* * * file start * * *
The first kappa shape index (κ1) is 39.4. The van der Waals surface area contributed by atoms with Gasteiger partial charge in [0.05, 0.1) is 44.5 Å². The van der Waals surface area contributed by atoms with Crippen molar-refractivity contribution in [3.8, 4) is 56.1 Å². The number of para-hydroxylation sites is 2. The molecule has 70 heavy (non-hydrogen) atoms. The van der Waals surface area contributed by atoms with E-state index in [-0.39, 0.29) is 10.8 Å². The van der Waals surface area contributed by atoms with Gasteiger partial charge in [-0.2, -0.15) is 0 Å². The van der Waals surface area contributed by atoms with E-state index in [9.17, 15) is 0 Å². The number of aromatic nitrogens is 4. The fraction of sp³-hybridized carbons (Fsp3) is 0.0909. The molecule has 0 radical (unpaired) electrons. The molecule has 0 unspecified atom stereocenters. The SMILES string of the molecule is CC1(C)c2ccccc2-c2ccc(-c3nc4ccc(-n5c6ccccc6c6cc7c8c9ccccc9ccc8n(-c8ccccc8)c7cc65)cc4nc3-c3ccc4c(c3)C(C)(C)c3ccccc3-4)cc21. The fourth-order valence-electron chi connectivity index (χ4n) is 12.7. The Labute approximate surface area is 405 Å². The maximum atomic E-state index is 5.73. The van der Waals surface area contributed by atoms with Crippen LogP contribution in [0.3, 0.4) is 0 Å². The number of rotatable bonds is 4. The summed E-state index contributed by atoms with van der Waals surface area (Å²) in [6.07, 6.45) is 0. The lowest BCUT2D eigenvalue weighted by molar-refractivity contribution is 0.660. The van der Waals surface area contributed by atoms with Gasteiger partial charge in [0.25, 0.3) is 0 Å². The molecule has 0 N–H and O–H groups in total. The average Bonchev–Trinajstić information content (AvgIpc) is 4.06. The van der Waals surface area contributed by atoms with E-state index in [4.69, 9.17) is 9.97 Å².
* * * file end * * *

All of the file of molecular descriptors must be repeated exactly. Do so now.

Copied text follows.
The first kappa shape index (κ1) is 39.4. The van der Waals surface area contributed by atoms with Gasteiger partial charge in [0.05, 0.1) is 44.5 Å². The van der Waals surface area contributed by atoms with Crippen molar-refractivity contribution in [3.8, 4) is 56.1 Å². The number of para-hydroxylation sites is 2. The molecule has 70 heavy (non-hydrogen) atoms. The van der Waals surface area contributed by atoms with E-state index in [-0.39, 0.29) is 10.8 Å². The van der Waals surface area contributed by atoms with Gasteiger partial charge in [-0.2, -0.15) is 0 Å². The van der Waals surface area contributed by atoms with E-state index in [9.17, 15) is 0 Å². The number of aromatic nitrogens is 4. The fraction of sp³-hybridized carbons (Fsp3) is 0.0909. The molecule has 0 radical (unpaired) electrons. The molecule has 0 unspecified atom stereocenters. The SMILES string of the molecule is CC1(C)c2ccccc2-c2ccc(-c3nc4ccc(-n5c6ccccc6c6cc7c8c9ccccc9ccc8n(-c8ccccc8)c7cc65)cc4nc3-c3ccc4c(c3)C(C)(C)c3ccccc3-4)cc21. The fourth-order valence-electron chi connectivity index (χ4n) is 12.7. The Labute approximate surface area is 405 Å². The maximum atomic E-state index is 5.73. The van der Waals surface area contributed by atoms with Crippen LogP contribution in [0.3, 0.4) is 0 Å². The number of rotatable bonds is 4. The summed E-state index contributed by atoms with van der Waals surface area (Å²) in [6.07, 6.45) is 0. The lowest BCUT2D eigenvalue weighted by molar-refractivity contribution is 0.660. The van der Waals surface area contributed by atoms with Gasteiger partial charge in [0.25, 0.3) is 0 Å². The molecule has 0 N–H and O–H groups in total. The average Bonchev–Trinajstić information content (AvgIpc) is 4.06. The van der Waals surface area contributed by atoms with E-state index in [4.69, 9.17) is 9.97 Å².